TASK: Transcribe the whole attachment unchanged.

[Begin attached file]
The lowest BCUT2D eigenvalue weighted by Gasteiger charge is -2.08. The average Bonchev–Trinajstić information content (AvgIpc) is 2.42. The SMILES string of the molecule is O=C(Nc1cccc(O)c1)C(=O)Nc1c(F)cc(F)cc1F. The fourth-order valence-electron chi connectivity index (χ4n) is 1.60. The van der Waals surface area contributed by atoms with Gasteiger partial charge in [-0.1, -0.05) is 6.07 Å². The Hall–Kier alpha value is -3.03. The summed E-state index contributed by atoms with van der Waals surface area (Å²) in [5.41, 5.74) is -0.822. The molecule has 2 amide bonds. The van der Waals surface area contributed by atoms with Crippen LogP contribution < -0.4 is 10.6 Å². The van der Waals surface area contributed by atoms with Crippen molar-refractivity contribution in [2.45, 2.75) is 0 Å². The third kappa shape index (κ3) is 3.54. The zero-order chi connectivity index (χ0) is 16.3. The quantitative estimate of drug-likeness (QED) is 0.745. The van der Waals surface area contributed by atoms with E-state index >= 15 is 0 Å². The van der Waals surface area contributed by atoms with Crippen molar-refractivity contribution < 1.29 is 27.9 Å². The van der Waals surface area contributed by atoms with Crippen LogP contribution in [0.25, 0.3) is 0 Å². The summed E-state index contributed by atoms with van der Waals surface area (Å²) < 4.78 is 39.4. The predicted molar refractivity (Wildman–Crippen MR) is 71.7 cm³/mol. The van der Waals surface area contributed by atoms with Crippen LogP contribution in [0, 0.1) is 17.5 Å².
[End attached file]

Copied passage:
The lowest BCUT2D eigenvalue weighted by Gasteiger charge is -2.08. The average Bonchev–Trinajstić information content (AvgIpc) is 2.42. The SMILES string of the molecule is O=C(Nc1cccc(O)c1)C(=O)Nc1c(F)cc(F)cc1F. The fourth-order valence-electron chi connectivity index (χ4n) is 1.60. The van der Waals surface area contributed by atoms with Gasteiger partial charge in [-0.1, -0.05) is 6.07 Å². The Hall–Kier alpha value is -3.03. The summed E-state index contributed by atoms with van der Waals surface area (Å²) in [5.41, 5.74) is -0.822. The molecule has 2 amide bonds. The van der Waals surface area contributed by atoms with Crippen LogP contribution < -0.4 is 10.6 Å². The van der Waals surface area contributed by atoms with Crippen molar-refractivity contribution in [2.45, 2.75) is 0 Å². The third kappa shape index (κ3) is 3.54. The zero-order chi connectivity index (χ0) is 16.3. The quantitative estimate of drug-likeness (QED) is 0.745. The van der Waals surface area contributed by atoms with E-state index >= 15 is 0 Å². The van der Waals surface area contributed by atoms with Crippen molar-refractivity contribution < 1.29 is 27.9 Å². The van der Waals surface area contributed by atoms with Crippen LogP contribution in [0.25, 0.3) is 0 Å². The summed E-state index contributed by atoms with van der Waals surface area (Å²) < 4.78 is 39.4. The predicted molar refractivity (Wildman–Crippen MR) is 71.7 cm³/mol. The van der Waals surface area contributed by atoms with Crippen LogP contribution in [0, 0.1) is 17.5 Å².